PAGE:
With 'biological sunscreen,' mantis shrimp see the reef in a whole different light

In an unexpected discovery, researchers from the University of Maryland Baltimore County and the University of Maryland Center for Environmental Science have found that the complex eyes of mantis shrimp are equipped with optics that generate ultraviolet (UV) color vision. Mantis shrimp's six UV photoreceptors pick up on different colors within the UV spectrum based on filters made from an ingredient other animals depend on as built-in biological sunscreen, according to research reported in the Cell Press journal Current Biology on July 3.

"The mantis shrimp visual system contains six types of photoreceptors functioning completely outside the visual range of humans," says Michael Bok of the University of Maryland Baltimore County.

"Surprisingly, they produce their six UV photoreceptors using only two types of visual pigments by pairing one visual pigment with one of four UV filters. The UV filters block certain wavelengths of light from reaching the photoreceptors, chromatically shifting their sensitivity."

The filters are composed of so-called mycosporine-like amino acids (or MAAs), which are commonly found in the skin or exoskeleton of marine organisms, where they absorb damaging UV rays. They do the same thing in mantis shrimp eyes, but for an entirely novel purpose.

"The effect is akin to putting red-tinted glasses over your eyes that block other wavelengths of light, except this is being done at the photoreceptor cellular level in shrimp," Bok explains.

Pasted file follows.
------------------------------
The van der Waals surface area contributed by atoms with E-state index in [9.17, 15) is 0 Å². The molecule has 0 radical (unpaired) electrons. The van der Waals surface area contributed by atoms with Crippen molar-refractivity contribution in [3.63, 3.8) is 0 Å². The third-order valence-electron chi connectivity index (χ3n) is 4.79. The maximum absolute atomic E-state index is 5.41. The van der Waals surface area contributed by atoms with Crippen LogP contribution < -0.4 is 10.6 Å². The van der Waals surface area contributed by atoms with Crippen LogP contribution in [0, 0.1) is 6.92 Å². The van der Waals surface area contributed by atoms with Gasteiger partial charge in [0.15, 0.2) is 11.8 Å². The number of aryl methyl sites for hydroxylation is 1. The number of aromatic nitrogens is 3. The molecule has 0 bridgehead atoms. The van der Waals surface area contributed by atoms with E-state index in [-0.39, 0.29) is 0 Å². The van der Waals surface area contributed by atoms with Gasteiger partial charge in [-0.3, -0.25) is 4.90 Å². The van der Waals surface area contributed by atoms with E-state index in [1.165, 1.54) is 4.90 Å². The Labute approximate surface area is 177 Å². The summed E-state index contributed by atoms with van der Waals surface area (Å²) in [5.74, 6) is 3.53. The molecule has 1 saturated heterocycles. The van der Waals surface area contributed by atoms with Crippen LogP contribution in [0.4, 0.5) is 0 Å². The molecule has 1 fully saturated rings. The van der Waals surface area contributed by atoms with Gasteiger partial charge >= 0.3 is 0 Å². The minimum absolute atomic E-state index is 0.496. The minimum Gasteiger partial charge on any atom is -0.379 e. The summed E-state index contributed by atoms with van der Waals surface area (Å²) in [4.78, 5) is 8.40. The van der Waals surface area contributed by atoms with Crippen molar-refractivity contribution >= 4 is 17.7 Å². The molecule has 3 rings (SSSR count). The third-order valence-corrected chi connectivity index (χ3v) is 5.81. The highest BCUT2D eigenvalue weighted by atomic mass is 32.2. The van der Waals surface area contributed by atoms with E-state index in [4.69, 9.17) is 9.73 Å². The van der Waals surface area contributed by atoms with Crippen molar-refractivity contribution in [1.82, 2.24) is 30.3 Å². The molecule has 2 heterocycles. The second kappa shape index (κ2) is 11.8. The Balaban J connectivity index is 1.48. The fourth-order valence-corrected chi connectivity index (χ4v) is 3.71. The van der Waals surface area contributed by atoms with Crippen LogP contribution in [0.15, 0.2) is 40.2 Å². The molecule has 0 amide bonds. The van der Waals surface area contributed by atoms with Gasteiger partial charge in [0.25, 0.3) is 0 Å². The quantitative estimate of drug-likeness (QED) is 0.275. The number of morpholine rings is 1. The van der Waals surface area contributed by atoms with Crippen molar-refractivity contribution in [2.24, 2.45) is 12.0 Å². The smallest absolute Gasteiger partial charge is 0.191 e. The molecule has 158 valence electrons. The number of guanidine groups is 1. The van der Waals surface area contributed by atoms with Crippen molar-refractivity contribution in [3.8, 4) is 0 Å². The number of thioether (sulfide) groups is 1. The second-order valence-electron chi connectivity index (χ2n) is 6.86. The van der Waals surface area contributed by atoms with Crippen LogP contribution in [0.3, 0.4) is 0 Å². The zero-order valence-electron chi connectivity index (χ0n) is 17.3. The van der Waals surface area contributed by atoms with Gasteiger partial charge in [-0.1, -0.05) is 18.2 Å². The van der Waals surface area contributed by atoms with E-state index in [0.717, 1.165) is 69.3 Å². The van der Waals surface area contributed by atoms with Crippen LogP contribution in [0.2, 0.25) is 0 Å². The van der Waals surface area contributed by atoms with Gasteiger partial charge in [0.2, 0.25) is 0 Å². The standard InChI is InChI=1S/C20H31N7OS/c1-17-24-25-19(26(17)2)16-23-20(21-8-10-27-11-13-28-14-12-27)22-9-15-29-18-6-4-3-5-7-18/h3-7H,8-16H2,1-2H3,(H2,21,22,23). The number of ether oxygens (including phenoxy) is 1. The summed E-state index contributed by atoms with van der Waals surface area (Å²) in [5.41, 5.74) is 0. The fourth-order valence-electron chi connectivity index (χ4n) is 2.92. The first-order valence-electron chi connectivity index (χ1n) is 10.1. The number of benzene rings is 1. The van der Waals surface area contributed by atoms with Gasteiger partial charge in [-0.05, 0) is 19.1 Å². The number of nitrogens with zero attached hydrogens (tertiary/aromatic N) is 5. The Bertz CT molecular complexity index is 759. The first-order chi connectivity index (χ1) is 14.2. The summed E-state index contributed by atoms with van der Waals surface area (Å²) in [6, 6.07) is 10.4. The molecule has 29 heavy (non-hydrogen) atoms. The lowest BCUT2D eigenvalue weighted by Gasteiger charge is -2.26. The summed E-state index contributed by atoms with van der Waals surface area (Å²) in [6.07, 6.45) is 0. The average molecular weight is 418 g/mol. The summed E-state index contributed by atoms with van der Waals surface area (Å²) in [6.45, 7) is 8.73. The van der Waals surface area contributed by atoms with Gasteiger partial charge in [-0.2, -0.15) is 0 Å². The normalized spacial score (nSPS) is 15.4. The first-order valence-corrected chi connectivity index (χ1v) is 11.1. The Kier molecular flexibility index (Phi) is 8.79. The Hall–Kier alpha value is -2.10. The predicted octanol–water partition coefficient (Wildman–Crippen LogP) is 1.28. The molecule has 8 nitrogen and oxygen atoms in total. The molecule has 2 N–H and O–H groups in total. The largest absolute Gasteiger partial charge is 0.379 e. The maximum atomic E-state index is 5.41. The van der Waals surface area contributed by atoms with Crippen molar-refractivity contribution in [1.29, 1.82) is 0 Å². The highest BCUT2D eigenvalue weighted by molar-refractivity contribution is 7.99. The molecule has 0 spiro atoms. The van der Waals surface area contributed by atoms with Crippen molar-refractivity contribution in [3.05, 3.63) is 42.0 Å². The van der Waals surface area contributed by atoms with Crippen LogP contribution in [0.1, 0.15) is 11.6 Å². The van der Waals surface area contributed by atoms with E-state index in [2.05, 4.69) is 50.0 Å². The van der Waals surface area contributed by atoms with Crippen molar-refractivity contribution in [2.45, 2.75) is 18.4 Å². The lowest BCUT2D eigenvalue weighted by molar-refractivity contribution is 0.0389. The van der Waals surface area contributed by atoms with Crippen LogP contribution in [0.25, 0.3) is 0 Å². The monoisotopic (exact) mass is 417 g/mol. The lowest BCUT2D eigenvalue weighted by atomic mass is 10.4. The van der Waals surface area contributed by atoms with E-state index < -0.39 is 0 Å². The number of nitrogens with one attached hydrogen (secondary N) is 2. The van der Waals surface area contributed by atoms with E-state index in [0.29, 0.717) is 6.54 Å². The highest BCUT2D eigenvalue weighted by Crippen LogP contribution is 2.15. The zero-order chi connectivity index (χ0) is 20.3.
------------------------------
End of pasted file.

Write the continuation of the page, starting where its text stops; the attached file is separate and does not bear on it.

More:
Dr. Allen Place of Institute of Marine and Environmental Technology helped identify the amino acids that filter and absorb the wavelenghts of light in the shrimp eyes. He likens the process to wearing "tunable sunglasses."

Exactly why mantis shrimp need such a sophisticated visual system remains mysterious, Bok says. Mantis shrimp use their eyes to navigate and spot predators and prey on the vibrant reef that is their home. Mantis shrimp also have complex social interactions that are likely mediated by distinct visual signals on their bodies.

Their complex eyes, which include 16 or more types of photoreceptors in all, may provide them with a complex color and polarization visual system without a big brain to post-process lots of information. In other words, their eyes may sense and respond to complex visual inputs without the need to think very hard about it, Bok explains.

Despite the new discovery, the researchers say, it's still tough to imagine the reef as mantis shrimp see it. "The way their eyes are built and how visual information is processed in their brains is so fundamentally different [from] humans that is very difficult to conceptualize what the world actually looks like to them," Bok says.

“The Institute of Marine and Environmental Technology prides itself on effective collaborations and Allen Place, one of our most collaborative faculty members, exemplifies this in his contributions to this fascinating research,” said Russell Hill, director of the Institute of Marine and Environmental Technology.

Located in Baltimore’s Inner Harbor, the Institute of Marine and Environmental Technology is a strategic alliance involving scientists at the University of Maryland Center for Environmental Science, the University of Maryland Baltimore and the University of Maryland Baltimore County. Scientists are engaged in cutting-edge research in microbiology, molecular genetic analysis and biotechnology, using marine life to develop new drug therapies, alternative energy and other innovations to improve public health and economic opportunities. IMET also contributes to sustainable marine aquaculture and fisheries in the Chesapeake Bay and marine ecosystems.

Courtesy of Cell Press. Photos by Michael Bok.